[BioC] finding and averaging replicate gene records
sdavis2 at mail.nih.gov
Wed Mar 16 12:51:49 CET 2005
On Mar 16, 2005, at 2:33 AM, zhihua li wrote:
> Hi netter!
> In most microarray slides a single gene will be represented by
> multiple items. Sometimes it's unforseable because they have different
> genbank accession numbers and you will not find them until you get a
> unigene list for all your gene items.
> Now I have a dataframe . The rows are gene records(accession number,
> unigene ID and expression values in different conditions) ; the 1st
> column is genbank accession numbers, the 2nd column is unigene IDs,
> from 3rd column on are different conditions). All the accession
> numbers are unique, but through unigene IDs i can find that some
> items, though with different accession numbers, are in fact sharing
> the same unigene ID. I would like to find the gene records containing
> replicate unigene IDs and merge them into one record by averaging
> different expression values in the same condition.
> Could anyone give me a clue about how to write the code? Or are there
> any contributed functions can do this stuff?
I generally do NOT do this. While it seems that there should be one
gene/one value, we know that this isn't generally true in practice.
You gain little by averaging by having a few fewer genes to go into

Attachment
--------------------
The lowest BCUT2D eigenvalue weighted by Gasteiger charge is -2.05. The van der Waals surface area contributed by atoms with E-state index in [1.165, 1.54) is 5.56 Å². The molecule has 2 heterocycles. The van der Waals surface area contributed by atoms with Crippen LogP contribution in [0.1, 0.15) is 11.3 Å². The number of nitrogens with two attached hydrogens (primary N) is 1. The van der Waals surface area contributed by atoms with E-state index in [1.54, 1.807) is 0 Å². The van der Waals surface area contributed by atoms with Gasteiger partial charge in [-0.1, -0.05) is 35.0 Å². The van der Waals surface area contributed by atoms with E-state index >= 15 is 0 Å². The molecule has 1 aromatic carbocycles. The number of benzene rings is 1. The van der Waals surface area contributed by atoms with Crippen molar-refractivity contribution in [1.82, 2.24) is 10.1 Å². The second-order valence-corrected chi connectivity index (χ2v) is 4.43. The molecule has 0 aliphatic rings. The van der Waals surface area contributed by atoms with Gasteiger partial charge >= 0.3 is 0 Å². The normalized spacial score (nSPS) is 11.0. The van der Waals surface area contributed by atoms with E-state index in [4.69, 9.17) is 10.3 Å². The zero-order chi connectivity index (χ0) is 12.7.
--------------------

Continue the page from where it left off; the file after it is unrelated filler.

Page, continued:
multiple-testing correction, but you stand to lose a huge amount. In
the worst-case scenario, you take a "differentially-expressed" probe
and average it with a poor-performing probe, and end up not finding the
gene of interest. If you do not merge those probes, you find one probe
representing the gene IS differentially-expressed and the other is not.
You, of course, have to determine why the two probes for the same gene
behave differently, but there are many explanations including things
like probe sequence contamination, transcript variants, array-specific
effects (like non-uniform background, etc.), and faulty bioinformatics
(Unigene may place two sequences for different genes into the same
cluster, for example).
In short, you probably agree that you want to find ALL genes of
interest and then use biologic validation where necessary to determine
the relevance of your found genes. However, veraging expression values
per gene nearly guarantees that you will sometimes miss genes of
interest and so is, in my opinion, not warranted.
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